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Here’s What Venezuelan Actress Daniela Alvarado Has To Say About The Economic Crisis In Her Country

danialvarado323 / Instagram

Daniela Alvarado, the actress who was the face of Jane in the original Venezuelan telenovela of “Juana la virgen,” which inspired “Jane the Virgin,” has opened up about how the ongoing crisis in her home county has affected her day-to-day life.

Daniela Alvarado is best known for her role as Juana in “Juana la Virgen.”

The Venezuelan telenovela would later inspired The CW’s “Jane the Virgin.” Even the Villanueva family in “Jane the Virgin” is a Venezuelan family.

Despite some of her social media posts, Alvarado wants her fans to know that the crisis is impacting the famous as well.

In an exclusive interview with Venezuelan news site Version Final, the 36-year-old actress provides details on how the ongoing crisis in Venezuela has ‘denigrated the status of the Venezuelan artist.’

The actress has used her social media presence to help friends find medicine during the economic turmoil in Venezuela.

Alvarado told Version Final that she has had difficulty finding pills for her parents’ hypertension, as well as the medicine for treating her own hyperinsulinemia, and has even had to re-sell a bag of arepa corn meal on the black market to make ends meet.

She doesn’t hold back from showing her fans her low points because of the crisis.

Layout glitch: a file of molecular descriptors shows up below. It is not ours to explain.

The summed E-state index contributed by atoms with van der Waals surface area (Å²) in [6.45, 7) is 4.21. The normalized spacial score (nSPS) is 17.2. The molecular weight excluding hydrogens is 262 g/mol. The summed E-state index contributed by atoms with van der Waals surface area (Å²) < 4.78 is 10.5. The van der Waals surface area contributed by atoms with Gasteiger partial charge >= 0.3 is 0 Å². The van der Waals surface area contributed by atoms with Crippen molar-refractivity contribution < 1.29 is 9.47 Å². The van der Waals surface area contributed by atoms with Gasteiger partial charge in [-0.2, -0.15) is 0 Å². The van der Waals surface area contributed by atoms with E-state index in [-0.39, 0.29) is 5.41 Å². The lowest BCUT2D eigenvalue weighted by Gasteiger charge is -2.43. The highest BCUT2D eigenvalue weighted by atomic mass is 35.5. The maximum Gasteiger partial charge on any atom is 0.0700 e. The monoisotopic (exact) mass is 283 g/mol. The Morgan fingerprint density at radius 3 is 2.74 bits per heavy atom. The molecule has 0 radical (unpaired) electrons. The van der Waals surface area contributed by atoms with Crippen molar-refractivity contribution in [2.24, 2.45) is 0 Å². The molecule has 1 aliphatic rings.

“There have been times in my life, in my career, where I haven’t had anything to eat,” she told Version Final. “I have been working. I remember a particular point where I was in such a bad economic place that I had to sell a lot of things in order to put food on the table.”

In an attempt to make a living during this time, Alvardo has turned to social media promotions.

A quick skim through her Instagram page shows she has been doing social media marketing for products including meal delivery services and beauty products.

When asked about the Venezuelan opposition, the actress was frank in her comments.

“I think it’s filth. You have to be conscious of your actions, with what you say and what you do. Principles should not be compromised,” Alvardo told the news outlet. “I don’t care who is governing. What I care about is that this crap moves forward. [I want] to work in peace.”

When it comes to her own life, Alvarado is indeed trying to work and move forward in her own career, touring recently with her one-woman play “Hecha en Venezuela.”

She has no current plans to emigrate to another country and plans to stick it out in Venezuela as long as she can.

“I’ll leave the day I want to leave, not because someone is kicking me out of my country,” Alvarado told Version Final.

Read her full interview with Version Final here.


READ: People Are Furious At Venezuelan President Nicolás Maduro Eating An Empanada Live On TV While Citizens Starve

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One Of The Major Artists In The Chicano Art Movement Has Died At 75

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One Of The Major Artists In The Chicano Art Movement Has Died At 75

m4martinez / raysantisteban / Instagram

On May 29, René Yañez, a man instrumental in shaping and cultivating the Chicano art scene in the Bay Area, died from prostate and bone cancer at age 75. Yañez, an artist, curator and social justice activist was the co-founder of Galería De La Raza and the Mission Cultural Center for Latino Arts. Yañez has been curating the beloved SOMArts’ annual Dia de Los Muertos group art show in the Mission District for years. However, he was one of the first curators that presented arts shows centered around Day of the Dead in the U.S. back in the early ’70s. Yañez was also Director of Special Projects and Building Manager at SOMArts.